In October I shared some of Vincent Price’s recipes and cooking tips in a post titled “In the Kitchen with Vincent Price” and the response was overwhelmingly positive. In celebration of Thanksgiving, I thought I’d share a few holiday recipes from some of Hollywood’s most loved and admired stars. The recipes are variants of traditional dishes and desserts often served in American homes during Thanksgiving and Christmas. Most were compiled from newspaper archives and a few were borrowed from books. I hope the variety of the recipes I’ve gathered together might inspire you to spend some time in the kitchen cooking with the stars this holiday season. The first item on today’s menu? Marilyn Monroe’s Stuffing!


Marilyn Monroe’s Stuffing
This recipe originally appeared in Fragments: Poems, Intimate Notes, Letters by Marilyn Monroe and was adapted by the New York Times.

A 10-ounce loaf sourdough bread
1/2 pound chicken or turkey livers or hearts
1/2 pound ground round or other beef
1 tablespoon cooking oil
4 stalks celery, chopped
1 large onion, chopped
2 cups chopped curly parsley
2 eggs, hard-boiled, chopped
1 1/2 cups raisins
1 cup grated Parmesan
1 1/4 cups chopped walnuts, pine nuts or roasted chestnuts, or a combination
2 teaspoons dried crushed rosemary
2 teaspoons dried crushed oregano
2 teaspoons dried crushed thyme
3 bay leaves
1 tablespoon salt-free, garlic-free poultry seasoning (or 1 teaspoon dried sage, 1 teaspoon marjoram, 1/2 teaspoon ground ginger and 1/2 teaspoon ground nutmeg)
1 tablespoon kosher salt, plus more to taste
1 tablespoon pepper.

1. Split the bread loaf in half and soak it in a large bowl of cold water for 15 minutes. Wring out excess water over a colander and shred into pieces.

2. Boil the livers or hearts for 8 minutes in salted water, then chop until no piece is larger than a coffee bean.

3. In a skillet over medium-high heat, brown the ground beef in the oil, stirring occasionally and breaking up the meat, so no piece is larger than a pistachio.

4. In your largest mixing bowl, combine the sourdough, livers, ground beef, celery, onion, parsley, eggs, raisins, Parmesan and nuts, tossing gently with your hands to combine. Whisk the rosemary, oregano, thyme, bay leaves, poultry seasoning, salt, and pepper together in a bowl, scatter over the stuffing and toss again with your hands. Taste and adjust for salt. Refrigerate, covered, until ready to use as a stuffing or to bake separately as dressing.

Yield: 20 cups, enough for one large turkey, 2 to 3 geese or 8 chickens.


Melvyn Douglas’ Buttermilk Cornbread
This recipe originally appeared in a 1971 issue of the Texas newspaper, The Victoria Advocate.

1 cup yellow cornmeal
3 tbsps. All-purpose flour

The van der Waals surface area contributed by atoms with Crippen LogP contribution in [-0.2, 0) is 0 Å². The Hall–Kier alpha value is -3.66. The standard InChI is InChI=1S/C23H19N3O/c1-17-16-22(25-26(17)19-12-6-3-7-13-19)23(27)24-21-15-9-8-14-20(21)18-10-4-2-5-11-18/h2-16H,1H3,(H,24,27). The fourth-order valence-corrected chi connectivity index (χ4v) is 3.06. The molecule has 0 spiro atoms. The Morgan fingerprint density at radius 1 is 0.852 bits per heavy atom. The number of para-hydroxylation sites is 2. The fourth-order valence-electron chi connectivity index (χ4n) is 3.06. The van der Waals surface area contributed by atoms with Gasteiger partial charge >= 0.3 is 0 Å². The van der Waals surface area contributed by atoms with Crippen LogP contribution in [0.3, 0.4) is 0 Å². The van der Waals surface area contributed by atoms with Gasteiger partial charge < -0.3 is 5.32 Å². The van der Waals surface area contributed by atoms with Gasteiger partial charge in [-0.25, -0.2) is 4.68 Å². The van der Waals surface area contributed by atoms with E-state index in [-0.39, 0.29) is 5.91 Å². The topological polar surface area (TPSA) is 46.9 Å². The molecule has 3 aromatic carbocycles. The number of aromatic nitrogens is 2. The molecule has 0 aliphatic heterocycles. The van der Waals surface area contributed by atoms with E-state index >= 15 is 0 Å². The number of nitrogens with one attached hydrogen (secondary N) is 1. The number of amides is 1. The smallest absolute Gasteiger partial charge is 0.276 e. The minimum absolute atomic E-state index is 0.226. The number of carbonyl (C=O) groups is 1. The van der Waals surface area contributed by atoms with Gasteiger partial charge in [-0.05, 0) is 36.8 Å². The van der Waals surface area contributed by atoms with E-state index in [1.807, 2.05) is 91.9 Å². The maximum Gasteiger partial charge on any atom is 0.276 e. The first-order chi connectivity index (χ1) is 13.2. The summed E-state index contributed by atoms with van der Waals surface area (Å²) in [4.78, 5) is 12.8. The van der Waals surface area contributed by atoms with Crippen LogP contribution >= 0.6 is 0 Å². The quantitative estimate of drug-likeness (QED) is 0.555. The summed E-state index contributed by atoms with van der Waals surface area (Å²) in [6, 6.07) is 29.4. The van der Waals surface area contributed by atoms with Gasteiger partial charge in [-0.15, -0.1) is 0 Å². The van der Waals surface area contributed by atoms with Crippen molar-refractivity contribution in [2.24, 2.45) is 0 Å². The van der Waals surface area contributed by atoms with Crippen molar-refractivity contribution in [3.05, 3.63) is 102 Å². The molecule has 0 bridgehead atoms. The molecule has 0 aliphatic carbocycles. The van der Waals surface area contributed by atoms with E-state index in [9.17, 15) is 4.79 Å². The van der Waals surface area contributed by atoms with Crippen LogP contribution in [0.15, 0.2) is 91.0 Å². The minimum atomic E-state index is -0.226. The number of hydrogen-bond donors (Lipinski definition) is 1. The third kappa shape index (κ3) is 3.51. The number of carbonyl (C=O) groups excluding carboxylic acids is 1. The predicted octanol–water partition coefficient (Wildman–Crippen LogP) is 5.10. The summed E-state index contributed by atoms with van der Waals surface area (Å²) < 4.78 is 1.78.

1 tsp. baking powder
½ tsp. baking soda
1 cup buttermilk
1 egg beaten slightly
2 tbsps. bacon grease
1 tsp. salt

In mixing bowl combine dry ingredients. In a separate bowl combine buttermilk, egg and bacon grease; add to dry ingredients.

Stir only until dry ingredients are barely moistened. Pour into a well-greased 8 or 9-inch square baking pan. Bake in preheated 450-degree oven for 30 min. Serves 6.


Ben Johnson’s Buttermilk Biscuits
This recipe originally appeared in a 1971 issue of the Texas newspaper, The Victoria Advocate.

1 cup flour
2 heaping tsps of baking powder
Good pinch of baking soda
½ tsp. salt
1 tsp. sugar
1 cup buttermilk
2 tbsps. shortening or bacon fat

Mix dry ingredients in mixing bowl. Quickly stir in buttermilk until dough holds together, but is not too sticky. Turn out dough on lightly floured board. Pat down dough. Knead lightly and handle gently. Roll out dough ¾ inch thick. Cut biscuits into rounds using a biscuit cutter (or a glass dipped in flour). Melt shortening in baking sheet. Turn biscuits on both sides in melted shortening. Bake in pre-heated 450-degree oven 12-15 minutes. Serve at once split and served with gravy (or butter).


Shirley Jones’ Quickie Green Bean Casserole
This recipe originally appeared in a 1969 issue of the Florida newspaper, The Evening Independent.

2 15 ½ oz. cans of green beans (cut or French-style) drained
2 tablespoons of sweet butter
1 tablespoon salt
1 tablespoon freshly ground pepper
1 10 ½ ounce can of cream of mushroom soup
1 3 ½ one can French fried onion rings

Place beans in greased two-quart baking dish. Dot with butter, sprinkle evenly with salt and freshly ground pepper. Spoon cream of mushroom soup evenly over beans, stirring so soup seeps into the lower part of the casserole. Top with onion rings. Bake uncovered in preheated 400-degree oven until beans are heated through (about 20 minutes). Serves 6


Rod Steiger’s Pumpkin Pie
This recipe originally appeared along with an interview in a 1971 issue of the Texas newspaper, The Victoria Advocate.

1 nine-inch unbaked pie shell
1 ½ cooked (or canned) pumpkin